But it's Mike who makes the most chilling discovery: a series of audio tapes documenting an interview with a mental patient named Mary Hobbes. After suffering through some unspoken and traumatic event, Mary's personality has fractured into two innocent and child-like identities both of which seem terrified to manifest a third facet known only as "Simon". Over the course of the titular nine sessions, it's slowly revealed that Simon may very well be a strong presence in the hospital even though Mary is long-gone.

According to actor David Caruso the film's production designers had a relatively easy time of it because the interiors of Danvers State Mental Hospital came pre-decorated. There's a reason why so many horror-themed video games like Silent Hill and Resident Evil use abandoned mental institutions as their settings; the peeling paint, gurneys, wheelchairs, isolation cells and stray orbitoclasts lying around provide enough unconscious bad karma to immediately establish the right mood. In fact, the hospital is, by far, the scariest character in the entire film.

Session 9 also has the distinction of being one of the very first feature films to be shot with Sony's new-at-the-time 24P HD digital video camera, beating out 28 Days Later by a year. This approach benefits the overall presentation, since it feels as if a sixth member of the abatement team was on hand to keep a video journal of the operation. What we're left with is a sweaty, claustrophobic, gritty final product that avoids the visual palsy of found footage films. Even with the obvious challenges posed by on-set lighting, director Brad Anderson and cinematographer Uta Briesewitz serve up an engaging and varied presentation that captures every fiber of asbestos dust, every flake of peeling paint and every creepy wall-collage.


The music by Seattle-based experimental outfit Climax Golden Twins is pretty much spot-on. There's no grand, florid orchestral score here just some atmospheric keyboard tones and jangly, discordant notes that supports the disturbing mood. It's a minimalistic choice but it succeeds in immersing the viewer deeper in the experience rather then jarring you out of the moment by being showy or self-aware.

Armed with authentic dialogue, the casts earns considerable plaudits. Brendan Sexton III is so perfect I'd be tempted to say that they pulled a fast one and hired someone right off a construction road crew and then paid to send him to Juilliard. Even though Jeff is pretty dim and slack-jawed, Sexton is so natural in his approach to the role that you instantly feel bad for the guy. Everybody knows someone like Jeff so we're immediately protective of the poor little dweeb.

The casting department also should be commended for retaining Josh Lucas as Class-A twat Hank. It's to his credit that we still don't want to see anything bad happen to him, in spite of his shabby treatment of Phil.  This is due, in part, to the brief but memorable "exit strategy" dialogue he shares with Sexton during the early goings of the film. Lucas takes advantage of this pivotal moment to clearly delineate Hank's motivation while offering some precious insight into his co-workers.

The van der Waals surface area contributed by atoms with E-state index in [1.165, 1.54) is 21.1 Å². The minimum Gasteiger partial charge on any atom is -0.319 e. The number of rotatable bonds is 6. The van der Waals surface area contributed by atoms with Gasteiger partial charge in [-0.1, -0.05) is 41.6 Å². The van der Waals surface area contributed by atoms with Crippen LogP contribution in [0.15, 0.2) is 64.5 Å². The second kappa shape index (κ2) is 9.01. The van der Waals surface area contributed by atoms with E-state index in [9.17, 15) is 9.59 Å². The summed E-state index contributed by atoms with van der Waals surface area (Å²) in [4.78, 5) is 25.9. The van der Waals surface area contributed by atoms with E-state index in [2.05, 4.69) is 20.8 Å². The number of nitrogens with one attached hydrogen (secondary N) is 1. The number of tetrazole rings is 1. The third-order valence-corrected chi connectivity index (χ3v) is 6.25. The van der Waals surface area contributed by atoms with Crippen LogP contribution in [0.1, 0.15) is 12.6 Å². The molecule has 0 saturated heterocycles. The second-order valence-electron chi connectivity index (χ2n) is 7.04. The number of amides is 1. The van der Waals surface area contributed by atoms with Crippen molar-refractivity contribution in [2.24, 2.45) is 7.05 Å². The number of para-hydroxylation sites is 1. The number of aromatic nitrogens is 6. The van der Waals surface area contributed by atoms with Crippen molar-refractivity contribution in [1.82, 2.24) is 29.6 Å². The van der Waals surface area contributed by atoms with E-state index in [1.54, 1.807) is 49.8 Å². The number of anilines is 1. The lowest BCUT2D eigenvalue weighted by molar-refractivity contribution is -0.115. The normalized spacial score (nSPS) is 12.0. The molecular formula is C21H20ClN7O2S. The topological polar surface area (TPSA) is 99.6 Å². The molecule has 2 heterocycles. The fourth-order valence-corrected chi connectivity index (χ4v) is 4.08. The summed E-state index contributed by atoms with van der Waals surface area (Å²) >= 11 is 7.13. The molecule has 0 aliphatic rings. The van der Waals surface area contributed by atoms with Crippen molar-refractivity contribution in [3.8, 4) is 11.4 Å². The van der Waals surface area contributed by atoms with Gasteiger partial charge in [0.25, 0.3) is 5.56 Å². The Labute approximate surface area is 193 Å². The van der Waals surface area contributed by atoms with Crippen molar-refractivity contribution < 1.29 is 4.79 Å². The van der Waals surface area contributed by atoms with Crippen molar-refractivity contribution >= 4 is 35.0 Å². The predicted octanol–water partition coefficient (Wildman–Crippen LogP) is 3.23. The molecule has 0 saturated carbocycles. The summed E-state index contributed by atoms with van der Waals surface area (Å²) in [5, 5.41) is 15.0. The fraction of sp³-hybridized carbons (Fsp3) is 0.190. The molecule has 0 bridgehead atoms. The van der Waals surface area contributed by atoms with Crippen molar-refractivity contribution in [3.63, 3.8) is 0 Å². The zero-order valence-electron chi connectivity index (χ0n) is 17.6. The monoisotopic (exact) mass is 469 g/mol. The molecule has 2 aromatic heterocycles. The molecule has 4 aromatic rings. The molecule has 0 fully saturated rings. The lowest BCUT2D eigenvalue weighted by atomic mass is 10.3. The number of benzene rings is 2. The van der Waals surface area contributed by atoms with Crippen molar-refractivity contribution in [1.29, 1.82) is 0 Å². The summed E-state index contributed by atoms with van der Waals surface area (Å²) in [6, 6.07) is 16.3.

Stephen Gevedon is note-perfect as failed lawyer Mike King. We get a taste of his intensity early on when he recounts a horrifying tale clearly inspired by the infamous Satanic Panic day-care abuse scares from the 80's. King's delivery will immediately have you dreading what's to come and on pondering the impact that hysteria can have on reality. From there on in we're left to wonder if Mike is legitimately curious about Mary Hobbes or if he's a little "Coo-Coo for Cocoa Puffs". Either way, Gevedon keeps his cards close to his chest.

In what can only be described as a moment of hubris, David Caruso abandoned the wildly-successful N.Y.P.D. Blue at its zenith back in 1994 for the promise of a movie career that never materialized. Anybody out there remember Kiss of Death? Jade? No? Didn't think so. To this day I'm convinced that the general public wanted to punish Caruso at the time for upsetting their so-so network cop show. As a result, people  stayed away from his movies in droves.

Sadly, this also applied to Session 9, but to their own detriment. Caruso turns in an effortlessly natural performance, instantly becoming the character we relate to the most. He manages to switch gears between diplomatic, irritated, calming and irascible at the drop of a hat and each turn feels completely devoid of labor and pretense. I still maintain that this guy's been unfairly persecuted over the years and the fact that he hasn't gotten more quality film work is our loss.

The real laurels, however, should be reserved for Peter Mullen as Gordon Fleming. I'm not sure how method Mullen is but he starts out looking as if he hasn't slept in a week and eventually devolves into a twitchy, vacant, babbling mess. Despite his harrowing and authentic depiction of mental degradation, Mullen keeps us firmly in his corner. We want this poor, over-worked, stressed-out sad sack to be alright in the end but scripted and improvised throwaways unconsciously burden the viewer with the sort of unconscious dread that only a Greek tragedy audience member can relate to.